Monday, September 28, 2009

A Wheelbarrow, Some Sand, and a Load of Balls

I should know better by now, but this morning I found myself thinking it had been a while since I had caught my children in some sort of disastrous mishap. Subconsciously patting myself on the back, I grinned at the idea that maybe my children are no longer at a stage where they secretly do naughty things or make insurmountable messes.


I took the rare opportunity to visit with my next door neighbor out by the mailbox in front of my home this afternoon, and all the while I was chatting away, my two littlest lovebugs and a neighbor boy made small work of project that took us much longer to clean up than it did for them to accomplish (I've noticed that's how mischevious messes usually turn out). The ironic part is that, although a little voice kept telling me I should probably check on the kids, I could hear them playing cooperatively around the corner of the house, so I dismissed the voice I know better than to ignore, telling myself how lucky I was today that the kids were playing so nicely. Am I naieve or what?

Finally, my older kids came around the corner from school, and sure enough, the first words out of their mouths were, "Have you seen what Regyn and Boston have done?"

A pit immediately formed in my stomach as I said goodbye to my neighbor, and bracing myself for what I might find, cautiously proceeded around the side of the house. The little neighbor boy must have heard my kids tattle because he ran up to me, spouting off excuses as fast as he could, telling me it was all Regyn's idea. Although I was nervous at just exactly what I was going to find, I couldn't help but chuckle to myself. Kids sure learn at an early age to pass the buck, I thought. But then again, knowing my four-year-old, I was also sure he was right--it probably was her idea.

I finally turned the corner and found out what the crime was: a wheelbarrow full of sand now also held 50 dozen golf balls (yes, 50 dozen), a dozen or more baseballs, and even a couple of basketballs. Dispersed alongside the wheelbarrow was a mound of empty egg cartons the golf balls used to call home, crushed into the pavement. Feeling somewhat responsible for the mishap, which probably would not have occurred if I had not been so neglectful--or at least not to such a great degree (I mean, perhaps if I had been more attentive, not EVERY carton of golf balls we owned would have been emptied), I decided to spare my kids my usual lecture and dig into help clean up the mess instead.

The worst part is that the balls were not only emptied into the wheelbarrow but also deeply buried in the sand, and seeing how the reason we have the entrage of golf balls in the first place is for my son's golf ball business, we not only had to dig out each ball to place it in the now-crushed egg cartons, but we had to sort each one by brand: Titleist, Calloway, Nike, etc. Since Regyn was the instigator of the crime, I was determined she would help--the only problem is she can't yet read, so we ended up resorting most of her cartons, only adding to our tedious task. Finally, near the end of our clean-up, that smart little cracker finally figured out that if she saw a "C" on the ball, it was a Calloway, a "T" it was a Titleist, and so forth. Too bad I didn't give her more credit sooner--we could have finished in half the time.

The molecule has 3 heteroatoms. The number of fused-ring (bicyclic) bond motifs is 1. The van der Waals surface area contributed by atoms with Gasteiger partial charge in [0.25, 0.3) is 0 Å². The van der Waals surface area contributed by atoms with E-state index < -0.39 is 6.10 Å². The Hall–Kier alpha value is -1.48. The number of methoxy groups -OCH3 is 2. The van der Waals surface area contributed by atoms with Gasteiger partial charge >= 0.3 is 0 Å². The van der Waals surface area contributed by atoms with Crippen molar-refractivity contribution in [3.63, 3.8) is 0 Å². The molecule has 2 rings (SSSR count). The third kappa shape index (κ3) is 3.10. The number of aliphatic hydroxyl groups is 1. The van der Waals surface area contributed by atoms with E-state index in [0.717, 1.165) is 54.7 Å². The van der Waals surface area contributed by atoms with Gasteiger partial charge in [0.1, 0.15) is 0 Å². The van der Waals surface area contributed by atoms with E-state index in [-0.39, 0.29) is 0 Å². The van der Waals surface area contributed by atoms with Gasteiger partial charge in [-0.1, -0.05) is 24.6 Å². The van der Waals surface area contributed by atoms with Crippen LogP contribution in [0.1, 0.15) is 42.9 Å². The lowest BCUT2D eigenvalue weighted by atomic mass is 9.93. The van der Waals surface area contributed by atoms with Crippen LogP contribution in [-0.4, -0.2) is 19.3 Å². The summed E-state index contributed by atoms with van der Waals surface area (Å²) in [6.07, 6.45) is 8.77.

The good news is that Regyn was more than happy to help undo her actions; in fact, she even "pinky promised" she would not be repeating her efforts. "Doesn't that make you happy, Mom?" she asked cheerfully. It was hard to feel happy at the moment, covered in dirt, my nails burrowed with sand, and hundreds of golf balls still to dig out and sort, but I forced a smile anyway.

We finally finished the task, stacked the smashed cartons back onto the shelf, brushed off our clothes and washed our hands. All in a day's work, I thought. But next time I feel the urge to pat myself on the back, I hope to at least take note of the nagging voice inside my head that warns me I should probably check on my "well-behaved children playing so cooperatively" around the corner.

And for those of you who need used golf balls, I happen to know where 50 dozen of them are stored, meticulously sorted by whatever brand you desire--you just may need to brush off a little sand!

Monday, September 21, 2009

Fruit Takes Time to Ripen

Have you ever thought maybe you needed a time out? Just a little break from the routine--a reprieve from the mundane, thankless, draining tasks you do every day? I've often had the feeling that if I could just come up for air, drink in a little sunshine and fresh oxygen, I could dive back into the pool of motherhood I feel I'm drowning in and actually swim on top for a while. Thus, this past weekend, I took a time out. Literally.